How Mobile Apps Can Improve Chances of Recovery

Posted by Jackson Bentley on Jun 11, 2018 8:00:00 AM
Jackson Bentley
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Over the last decade of addiction treatment and research, providers have become more and more open to the idea of using mobile apps to reinforce post-release recovery. People coming out of recovery face a lot of challenges reintegrating into society, not least of which is staying sober. App makers have focused on tracking and providing simple motivational resources, but newer apps are aiming to provide more advanced therapy options, better tracking recognition software, and specialized incentives for aftercare compliance.


We scoured the web for some of the top apps being used by treatment centers today. As technology improves, we’ll hopefully see this market expand and become more accessible to the average person seeking recovery from drug and alcohol addiction.


Mobile Apps That Improve Progress of Recovery


A young woman on her cell phone. Mobile apps are a helpful way to help individuals in recovery.



Facing addiction can often seem like an inner battle that is waged solo. During a stay in rehab, recovering addicts will come to realize that addiction is best treated with love and support from a community that understands and cares for the afflicted person. WeConnect aims to carry that supportive network that exists in residential treatment over into the post-release world.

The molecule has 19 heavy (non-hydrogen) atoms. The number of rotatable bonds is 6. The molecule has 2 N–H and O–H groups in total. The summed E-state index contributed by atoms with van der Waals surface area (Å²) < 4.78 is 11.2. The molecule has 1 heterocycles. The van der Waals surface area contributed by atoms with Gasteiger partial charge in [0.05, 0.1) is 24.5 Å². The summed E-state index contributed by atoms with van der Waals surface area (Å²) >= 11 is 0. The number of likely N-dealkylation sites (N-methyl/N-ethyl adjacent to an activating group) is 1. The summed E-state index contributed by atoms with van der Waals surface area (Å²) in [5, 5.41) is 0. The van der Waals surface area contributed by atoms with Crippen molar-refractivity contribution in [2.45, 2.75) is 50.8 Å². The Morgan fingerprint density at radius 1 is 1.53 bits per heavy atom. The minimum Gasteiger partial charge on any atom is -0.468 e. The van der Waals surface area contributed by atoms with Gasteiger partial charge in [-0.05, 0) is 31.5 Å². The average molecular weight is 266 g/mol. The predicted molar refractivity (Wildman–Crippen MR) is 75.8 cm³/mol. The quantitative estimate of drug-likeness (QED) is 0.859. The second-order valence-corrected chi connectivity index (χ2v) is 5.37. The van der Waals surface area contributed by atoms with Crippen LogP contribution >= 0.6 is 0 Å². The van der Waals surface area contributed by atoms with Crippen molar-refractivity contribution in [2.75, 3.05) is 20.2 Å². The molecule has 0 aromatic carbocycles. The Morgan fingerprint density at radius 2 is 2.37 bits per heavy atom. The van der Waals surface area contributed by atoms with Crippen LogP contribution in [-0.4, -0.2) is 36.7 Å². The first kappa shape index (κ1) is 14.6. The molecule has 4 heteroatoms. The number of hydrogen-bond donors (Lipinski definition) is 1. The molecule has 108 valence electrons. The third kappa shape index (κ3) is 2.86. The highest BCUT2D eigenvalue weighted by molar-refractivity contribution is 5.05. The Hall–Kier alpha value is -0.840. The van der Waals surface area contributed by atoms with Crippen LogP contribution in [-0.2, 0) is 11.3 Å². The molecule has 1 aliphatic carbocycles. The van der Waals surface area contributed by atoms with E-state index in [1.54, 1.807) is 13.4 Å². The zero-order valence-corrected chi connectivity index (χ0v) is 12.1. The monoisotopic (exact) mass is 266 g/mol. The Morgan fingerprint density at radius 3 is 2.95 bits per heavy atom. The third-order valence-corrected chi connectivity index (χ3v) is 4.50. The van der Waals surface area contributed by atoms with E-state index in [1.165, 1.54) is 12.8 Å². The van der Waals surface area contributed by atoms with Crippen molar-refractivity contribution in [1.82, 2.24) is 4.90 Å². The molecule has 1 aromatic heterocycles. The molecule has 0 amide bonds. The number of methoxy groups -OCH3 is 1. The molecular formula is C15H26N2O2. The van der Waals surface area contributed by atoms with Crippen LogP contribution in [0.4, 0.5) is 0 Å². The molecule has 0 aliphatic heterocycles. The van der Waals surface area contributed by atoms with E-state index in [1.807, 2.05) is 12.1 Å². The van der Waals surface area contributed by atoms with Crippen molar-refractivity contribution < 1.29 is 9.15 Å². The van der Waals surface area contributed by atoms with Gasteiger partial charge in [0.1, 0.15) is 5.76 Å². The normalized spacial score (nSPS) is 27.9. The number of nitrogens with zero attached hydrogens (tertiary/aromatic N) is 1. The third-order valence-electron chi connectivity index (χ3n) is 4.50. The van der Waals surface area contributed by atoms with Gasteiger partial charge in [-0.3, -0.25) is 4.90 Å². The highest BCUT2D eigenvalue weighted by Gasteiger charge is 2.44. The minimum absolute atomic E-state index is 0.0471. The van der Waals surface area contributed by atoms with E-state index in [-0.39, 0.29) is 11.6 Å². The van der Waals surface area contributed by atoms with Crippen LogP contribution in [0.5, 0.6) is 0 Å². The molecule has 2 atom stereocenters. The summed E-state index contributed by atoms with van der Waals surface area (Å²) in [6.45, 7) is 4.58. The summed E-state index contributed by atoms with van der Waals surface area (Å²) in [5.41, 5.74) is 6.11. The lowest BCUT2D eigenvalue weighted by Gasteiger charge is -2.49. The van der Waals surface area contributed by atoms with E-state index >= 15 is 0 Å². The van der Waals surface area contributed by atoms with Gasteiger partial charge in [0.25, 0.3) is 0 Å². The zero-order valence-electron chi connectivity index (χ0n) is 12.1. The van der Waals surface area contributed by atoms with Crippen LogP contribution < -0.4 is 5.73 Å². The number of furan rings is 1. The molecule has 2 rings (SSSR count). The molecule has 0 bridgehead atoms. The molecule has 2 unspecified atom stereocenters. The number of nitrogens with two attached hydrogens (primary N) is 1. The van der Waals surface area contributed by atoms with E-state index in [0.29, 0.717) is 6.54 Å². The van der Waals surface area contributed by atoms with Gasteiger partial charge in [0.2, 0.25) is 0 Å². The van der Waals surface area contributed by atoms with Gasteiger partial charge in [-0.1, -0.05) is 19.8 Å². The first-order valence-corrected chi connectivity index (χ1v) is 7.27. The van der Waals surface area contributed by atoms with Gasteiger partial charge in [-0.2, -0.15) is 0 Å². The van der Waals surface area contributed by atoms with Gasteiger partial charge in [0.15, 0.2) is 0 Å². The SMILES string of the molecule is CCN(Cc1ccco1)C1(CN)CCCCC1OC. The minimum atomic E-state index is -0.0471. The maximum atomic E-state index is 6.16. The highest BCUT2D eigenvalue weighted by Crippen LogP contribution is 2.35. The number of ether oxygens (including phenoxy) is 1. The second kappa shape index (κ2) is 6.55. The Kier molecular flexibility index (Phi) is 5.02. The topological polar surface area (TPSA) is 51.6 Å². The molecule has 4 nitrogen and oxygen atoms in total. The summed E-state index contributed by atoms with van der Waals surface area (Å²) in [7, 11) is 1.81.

Started in 2015, the company has been steadily growing their user base of clients to help fight addiction with technology. The app includes notifications that encourage communication with support groups, daily activities and tracking software, and even geofencing tracking to ensure that someone attended a particular meeting. It also includes an SOS button that a user can press to send a message to emergency contacts to get in touch if they need immediate support.


The app also includes a built-in rewards element that enables users to get coupons and discounts as they complete goals. By partnering with as many treatment centers as possible, WeConnect also aims to provide real-time data on recidivism and success rates for the industry.



Soberlink claims to provide one of the safest, most effective solutions for remote alcohol monitoring following release from rehab. The company received FDA clearance in 2016 for medical usage and since then has been integrated by a number of treatment centers. Some of the bigger names include Hazelden Betty Ford and Caron Treatment.


The device incorporates a cellular breathalyzer that also includes a facial recognition camera that sends real-time BAC results to the person’s treatment center or employer. It also includes tamper detection sensors so that the device can’t be deceived. With cloud-based software, the application automatically generates reports charting the person’s progress.


Soberlink helps take the uncertainty out of alcohol relapse in a simple, intuitive way. With reminders sent straight to your phone, the hassle of scheduling and going to take a breath test are eliminated. The facial recognition also makes it near impossible to fake the veracity of the test.



Reset-O is the creation of Pear Therapeutics, who received FDA approval in 2017 to market its app. The app targets those recovering from opioid addiction and includes cognitive behavioral therapy activities recommended by clinicians for treating opioid dependency. The product was cleared by the FDA as a viable 12-week interval prescription therapeutic for substance abuse disorder.